“What the hell kind of clown are you?” “The crying-on-the-inside type, I guess.” So quips Bill Murray’s disguised bank robber to a security guard in the winning 1990 comedy Quick Change, one of the only films he ever directed (in this case co-directed, with Howard Franklin), which makes sense, given how much that line is a thesis statement for a career built on comic melancholy. The particular genius of Quick Change’s robbery scheme is that Murray’s Grimm wants to collect a million dollars for the sole purpose of getting out of New York City, but once he pulls off the bank heist, the city refuses to let him go. Instead, Grimm and a couple of other hostages (Geena Davis and Randy Quaid) are stuck in a daylight version of Martin Scorsese’s After Hours, where the citizens and the crumbling infrastructure conspire to thwart his efforts to get to the airport. When he tries to ask construction workers if they’re putting up new signs with directions to the BQE, they shrug, “Not today. Today’s just for taking shit down.” A wealth of character actors turn up to cause problems—Jason Robards, Phil Hartman, Victor Argo, Stanley Tucci, and Tony Shalhoub among them—and the film takes his irreverent comic premise as far it will go. And though it slides a bit after the robbery scenes, Quick Change is a bilious ode to New York City that, in the classic Murray style, also doubles as down-to-earth love letter. He can’t leave the city, but then again, he could never leave the city. The film airs tonight at 6:30 p.m. on Starz Comedy.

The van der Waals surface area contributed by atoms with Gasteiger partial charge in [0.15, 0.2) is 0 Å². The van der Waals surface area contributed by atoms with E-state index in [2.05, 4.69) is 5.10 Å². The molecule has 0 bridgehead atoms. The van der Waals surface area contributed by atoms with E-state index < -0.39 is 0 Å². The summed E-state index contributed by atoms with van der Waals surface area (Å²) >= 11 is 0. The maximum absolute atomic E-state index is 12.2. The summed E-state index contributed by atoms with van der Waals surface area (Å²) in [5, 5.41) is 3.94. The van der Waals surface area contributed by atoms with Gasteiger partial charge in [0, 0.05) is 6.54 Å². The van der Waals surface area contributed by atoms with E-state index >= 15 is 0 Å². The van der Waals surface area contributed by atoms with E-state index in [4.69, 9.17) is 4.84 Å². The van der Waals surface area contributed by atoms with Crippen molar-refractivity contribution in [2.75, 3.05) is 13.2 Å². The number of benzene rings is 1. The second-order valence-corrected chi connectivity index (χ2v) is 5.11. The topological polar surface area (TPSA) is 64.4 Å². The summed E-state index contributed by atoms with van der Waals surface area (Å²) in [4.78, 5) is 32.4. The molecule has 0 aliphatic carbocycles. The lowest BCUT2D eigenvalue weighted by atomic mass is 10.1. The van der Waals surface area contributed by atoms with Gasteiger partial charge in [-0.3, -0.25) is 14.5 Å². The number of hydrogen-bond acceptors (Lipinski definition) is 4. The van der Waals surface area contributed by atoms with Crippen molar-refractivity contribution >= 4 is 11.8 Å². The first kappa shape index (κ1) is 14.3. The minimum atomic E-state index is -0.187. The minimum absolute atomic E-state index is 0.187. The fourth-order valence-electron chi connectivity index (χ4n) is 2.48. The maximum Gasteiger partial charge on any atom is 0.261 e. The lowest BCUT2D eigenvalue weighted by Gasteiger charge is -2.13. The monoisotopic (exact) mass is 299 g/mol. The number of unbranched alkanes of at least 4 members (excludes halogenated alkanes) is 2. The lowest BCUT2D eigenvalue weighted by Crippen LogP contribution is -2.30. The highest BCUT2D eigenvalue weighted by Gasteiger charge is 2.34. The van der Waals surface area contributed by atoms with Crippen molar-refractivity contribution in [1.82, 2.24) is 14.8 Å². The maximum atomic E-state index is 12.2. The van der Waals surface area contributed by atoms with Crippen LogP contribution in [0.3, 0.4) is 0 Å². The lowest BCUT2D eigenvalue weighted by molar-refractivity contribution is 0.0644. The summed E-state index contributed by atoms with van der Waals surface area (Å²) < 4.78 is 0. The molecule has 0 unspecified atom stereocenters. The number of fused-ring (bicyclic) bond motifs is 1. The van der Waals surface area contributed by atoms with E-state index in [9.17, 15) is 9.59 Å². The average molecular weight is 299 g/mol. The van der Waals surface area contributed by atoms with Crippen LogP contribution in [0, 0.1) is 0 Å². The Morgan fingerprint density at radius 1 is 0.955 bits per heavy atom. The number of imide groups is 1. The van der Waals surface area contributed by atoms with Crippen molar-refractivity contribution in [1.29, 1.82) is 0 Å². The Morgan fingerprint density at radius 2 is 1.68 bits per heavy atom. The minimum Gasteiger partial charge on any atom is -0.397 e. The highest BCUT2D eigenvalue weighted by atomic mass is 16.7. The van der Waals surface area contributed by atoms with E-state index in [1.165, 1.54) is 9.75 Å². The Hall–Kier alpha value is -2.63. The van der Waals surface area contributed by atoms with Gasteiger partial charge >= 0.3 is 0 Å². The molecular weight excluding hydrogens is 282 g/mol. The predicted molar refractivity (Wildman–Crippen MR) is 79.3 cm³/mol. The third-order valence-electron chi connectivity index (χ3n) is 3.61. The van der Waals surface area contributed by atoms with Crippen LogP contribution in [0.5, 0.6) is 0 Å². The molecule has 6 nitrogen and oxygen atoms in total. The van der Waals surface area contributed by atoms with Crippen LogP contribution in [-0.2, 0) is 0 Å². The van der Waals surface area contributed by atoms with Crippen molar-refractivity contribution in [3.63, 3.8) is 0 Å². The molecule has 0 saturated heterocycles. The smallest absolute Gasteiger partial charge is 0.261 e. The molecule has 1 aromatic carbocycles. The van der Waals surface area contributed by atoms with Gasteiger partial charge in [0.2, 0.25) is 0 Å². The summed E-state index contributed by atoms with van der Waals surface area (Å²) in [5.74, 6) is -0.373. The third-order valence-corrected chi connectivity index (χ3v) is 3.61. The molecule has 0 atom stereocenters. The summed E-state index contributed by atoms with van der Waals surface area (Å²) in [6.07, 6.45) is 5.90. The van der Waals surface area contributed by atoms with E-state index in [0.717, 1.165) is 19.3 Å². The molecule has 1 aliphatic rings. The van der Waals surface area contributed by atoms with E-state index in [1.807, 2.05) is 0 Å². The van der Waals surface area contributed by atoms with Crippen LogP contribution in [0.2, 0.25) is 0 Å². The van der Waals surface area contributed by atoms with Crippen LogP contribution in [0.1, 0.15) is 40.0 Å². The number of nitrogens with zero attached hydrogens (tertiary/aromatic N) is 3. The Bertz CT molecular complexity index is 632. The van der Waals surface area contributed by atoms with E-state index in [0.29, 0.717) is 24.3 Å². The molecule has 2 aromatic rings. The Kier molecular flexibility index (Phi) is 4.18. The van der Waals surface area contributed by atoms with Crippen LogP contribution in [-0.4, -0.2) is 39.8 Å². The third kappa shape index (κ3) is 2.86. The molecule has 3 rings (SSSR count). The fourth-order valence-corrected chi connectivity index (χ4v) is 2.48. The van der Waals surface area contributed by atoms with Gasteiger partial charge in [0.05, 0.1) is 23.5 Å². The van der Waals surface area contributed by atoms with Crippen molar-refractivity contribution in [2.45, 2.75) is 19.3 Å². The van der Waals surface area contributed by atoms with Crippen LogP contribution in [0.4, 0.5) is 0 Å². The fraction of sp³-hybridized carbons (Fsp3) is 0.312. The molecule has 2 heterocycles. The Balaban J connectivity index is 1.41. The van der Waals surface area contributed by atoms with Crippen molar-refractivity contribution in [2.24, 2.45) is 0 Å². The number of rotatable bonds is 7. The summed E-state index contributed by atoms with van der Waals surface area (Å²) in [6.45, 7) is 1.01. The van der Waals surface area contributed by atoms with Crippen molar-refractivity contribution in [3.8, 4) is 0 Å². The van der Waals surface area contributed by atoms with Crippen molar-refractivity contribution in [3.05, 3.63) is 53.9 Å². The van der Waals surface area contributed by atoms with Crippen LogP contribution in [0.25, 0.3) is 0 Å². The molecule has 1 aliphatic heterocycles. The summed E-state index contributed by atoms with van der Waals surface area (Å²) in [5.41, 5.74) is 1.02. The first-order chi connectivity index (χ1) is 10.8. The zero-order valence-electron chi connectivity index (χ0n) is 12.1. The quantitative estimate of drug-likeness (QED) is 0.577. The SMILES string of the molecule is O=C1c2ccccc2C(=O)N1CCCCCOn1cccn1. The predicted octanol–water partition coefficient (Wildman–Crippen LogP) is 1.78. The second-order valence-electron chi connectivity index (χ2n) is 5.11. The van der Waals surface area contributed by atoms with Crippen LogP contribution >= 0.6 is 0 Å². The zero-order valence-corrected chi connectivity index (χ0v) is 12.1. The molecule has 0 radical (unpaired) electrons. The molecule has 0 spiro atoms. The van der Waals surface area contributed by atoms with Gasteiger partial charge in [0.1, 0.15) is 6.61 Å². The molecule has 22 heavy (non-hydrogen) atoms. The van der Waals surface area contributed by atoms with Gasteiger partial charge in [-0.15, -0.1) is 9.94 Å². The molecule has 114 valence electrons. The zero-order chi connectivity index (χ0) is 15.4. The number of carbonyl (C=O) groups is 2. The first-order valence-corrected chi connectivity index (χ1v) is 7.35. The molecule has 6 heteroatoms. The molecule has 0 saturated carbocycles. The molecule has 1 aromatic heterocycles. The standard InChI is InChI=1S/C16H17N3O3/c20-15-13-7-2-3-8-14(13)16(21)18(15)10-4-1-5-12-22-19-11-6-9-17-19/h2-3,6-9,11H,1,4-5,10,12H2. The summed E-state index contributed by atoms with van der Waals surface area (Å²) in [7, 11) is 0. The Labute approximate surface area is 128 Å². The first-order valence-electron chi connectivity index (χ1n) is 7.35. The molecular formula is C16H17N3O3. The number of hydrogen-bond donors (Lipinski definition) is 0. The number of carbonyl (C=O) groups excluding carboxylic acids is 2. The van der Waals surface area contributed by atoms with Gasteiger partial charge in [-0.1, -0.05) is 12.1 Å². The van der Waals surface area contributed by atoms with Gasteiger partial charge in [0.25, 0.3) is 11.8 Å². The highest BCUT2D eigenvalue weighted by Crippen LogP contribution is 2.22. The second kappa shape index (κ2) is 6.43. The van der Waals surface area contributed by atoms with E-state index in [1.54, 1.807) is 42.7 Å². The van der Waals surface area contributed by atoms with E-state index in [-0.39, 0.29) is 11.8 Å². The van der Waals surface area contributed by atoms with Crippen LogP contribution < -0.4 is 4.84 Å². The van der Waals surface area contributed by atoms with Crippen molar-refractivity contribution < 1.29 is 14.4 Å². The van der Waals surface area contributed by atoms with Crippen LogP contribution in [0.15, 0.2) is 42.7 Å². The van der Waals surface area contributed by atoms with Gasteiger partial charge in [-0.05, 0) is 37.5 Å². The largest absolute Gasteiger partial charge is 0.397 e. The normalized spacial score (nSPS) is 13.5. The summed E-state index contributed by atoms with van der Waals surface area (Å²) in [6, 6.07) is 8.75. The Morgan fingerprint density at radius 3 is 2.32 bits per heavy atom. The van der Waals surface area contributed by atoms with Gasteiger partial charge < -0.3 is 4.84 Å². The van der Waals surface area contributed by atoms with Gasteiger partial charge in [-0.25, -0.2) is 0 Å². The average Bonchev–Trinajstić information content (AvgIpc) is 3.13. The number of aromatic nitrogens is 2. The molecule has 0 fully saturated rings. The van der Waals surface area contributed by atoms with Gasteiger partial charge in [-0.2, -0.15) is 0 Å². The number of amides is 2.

June 11, 2015 Cable Pick Of The Day